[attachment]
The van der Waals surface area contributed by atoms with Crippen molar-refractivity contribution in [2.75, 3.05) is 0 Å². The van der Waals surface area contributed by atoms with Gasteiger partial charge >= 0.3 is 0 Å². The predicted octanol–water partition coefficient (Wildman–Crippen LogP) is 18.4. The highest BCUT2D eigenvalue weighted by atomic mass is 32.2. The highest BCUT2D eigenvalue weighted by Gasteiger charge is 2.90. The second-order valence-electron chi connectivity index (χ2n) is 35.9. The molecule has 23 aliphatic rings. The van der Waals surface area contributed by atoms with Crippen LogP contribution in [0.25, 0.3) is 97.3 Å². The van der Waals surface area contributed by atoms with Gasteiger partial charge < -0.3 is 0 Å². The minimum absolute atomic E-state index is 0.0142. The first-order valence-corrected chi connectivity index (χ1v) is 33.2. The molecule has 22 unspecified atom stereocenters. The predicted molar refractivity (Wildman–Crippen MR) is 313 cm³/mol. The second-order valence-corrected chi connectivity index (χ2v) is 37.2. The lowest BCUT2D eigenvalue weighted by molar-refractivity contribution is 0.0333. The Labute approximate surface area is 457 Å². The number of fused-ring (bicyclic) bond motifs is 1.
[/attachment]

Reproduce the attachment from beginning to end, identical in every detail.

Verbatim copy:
The van der Waals surface area contributed by atoms with Crippen molar-refractivity contribution in [2.75, 3.05) is 0 Å². The van der Waals surface area contributed by atoms with Gasteiger partial charge >= 0.3 is 0 Å². The predicted octanol–water partition coefficient (Wildman–Crippen LogP) is 18.4. The highest BCUT2D eigenvalue weighted by atomic mass is 32.2. The highest BCUT2D eigenvalue weighted by Gasteiger charge is 2.90. The second-order valence-electron chi connectivity index (χ2n) is 35.9. The molecule has 23 aliphatic rings. The van der Waals surface area contributed by atoms with Crippen LogP contribution in [0.25, 0.3) is 97.3 Å². The van der Waals surface area contributed by atoms with Gasteiger partial charge < -0.3 is 0 Å². The minimum absolute atomic E-state index is 0.0142. The first-order valence-corrected chi connectivity index (χ1v) is 33.2. The molecule has 22 unspecified atom stereocenters. The predicted molar refractivity (Wildman–Crippen MR) is 313 cm³/mol. The second-order valence-corrected chi connectivity index (χ2v) is 37.2. The lowest BCUT2D eigenvalue weighted by molar-refractivity contribution is 0.0333. The Labute approximate surface area is 457 Å². The number of fused-ring (bicyclic) bond motifs is 1.